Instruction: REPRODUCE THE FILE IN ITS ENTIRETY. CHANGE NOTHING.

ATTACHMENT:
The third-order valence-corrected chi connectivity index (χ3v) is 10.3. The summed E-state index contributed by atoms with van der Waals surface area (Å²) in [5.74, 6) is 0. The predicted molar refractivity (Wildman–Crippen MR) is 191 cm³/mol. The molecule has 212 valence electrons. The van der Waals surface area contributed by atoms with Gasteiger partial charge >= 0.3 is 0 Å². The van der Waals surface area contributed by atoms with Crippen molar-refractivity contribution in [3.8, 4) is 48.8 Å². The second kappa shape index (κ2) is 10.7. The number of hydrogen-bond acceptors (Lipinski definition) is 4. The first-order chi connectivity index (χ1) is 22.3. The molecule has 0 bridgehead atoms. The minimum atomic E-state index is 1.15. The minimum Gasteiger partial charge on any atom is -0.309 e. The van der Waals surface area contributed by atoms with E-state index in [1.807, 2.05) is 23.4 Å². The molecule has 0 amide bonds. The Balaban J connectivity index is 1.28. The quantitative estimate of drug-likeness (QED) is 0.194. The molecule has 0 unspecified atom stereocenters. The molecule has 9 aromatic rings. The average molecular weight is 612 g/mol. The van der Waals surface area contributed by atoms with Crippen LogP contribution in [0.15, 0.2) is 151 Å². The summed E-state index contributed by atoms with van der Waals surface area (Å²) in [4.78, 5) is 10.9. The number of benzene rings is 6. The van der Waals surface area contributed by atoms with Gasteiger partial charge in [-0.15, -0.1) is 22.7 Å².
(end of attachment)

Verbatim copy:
The third-order valence-corrected chi connectivity index (χ3v) is 10.3. The summed E-state index contributed by atoms with van der Waals surface area (Å²) in [5.74, 6) is 0. The predicted molar refractivity (Wildman–Crippen MR) is 191 cm³/mol. The molecule has 212 valence electrons. The van der Waals surface area contributed by atoms with Gasteiger partial charge >= 0.3 is 0 Å². The van der Waals surface area contributed by atoms with Crippen molar-refractivity contribution in [3.8, 4) is 48.8 Å². The second kappa shape index (κ2) is 10.7. The number of hydrogen-bond acceptors (Lipinski definition) is 4. The first-order chi connectivity index (χ1) is 22.3. The molecule has 0 bridgehead atoms. The minimum atomic E-state index is 1.15. The minimum Gasteiger partial charge on any atom is -0.309 e. The van der Waals surface area contributed by atoms with E-state index in [1.807, 2.05) is 23.4 Å². The molecule has 0 amide bonds. The Balaban J connectivity index is 1.28. The quantitative estimate of drug-likeness (QED) is 0.194. The molecule has 0 unspecified atom stereocenters. The molecule has 9 aromatic rings. The average molecular weight is 612 g/mol. The van der Waals surface area contributed by atoms with Crippen LogP contribution in [0.15, 0.2) is 151 Å². The summed E-state index contributed by atoms with van der Waals surface area (Å²) in [4.78, 5) is 10.9. The number of benzene rings is 6. The van der Waals surface area contributed by atoms with Gasteiger partial charge in [-0.15, -0.1) is 22.7 Å².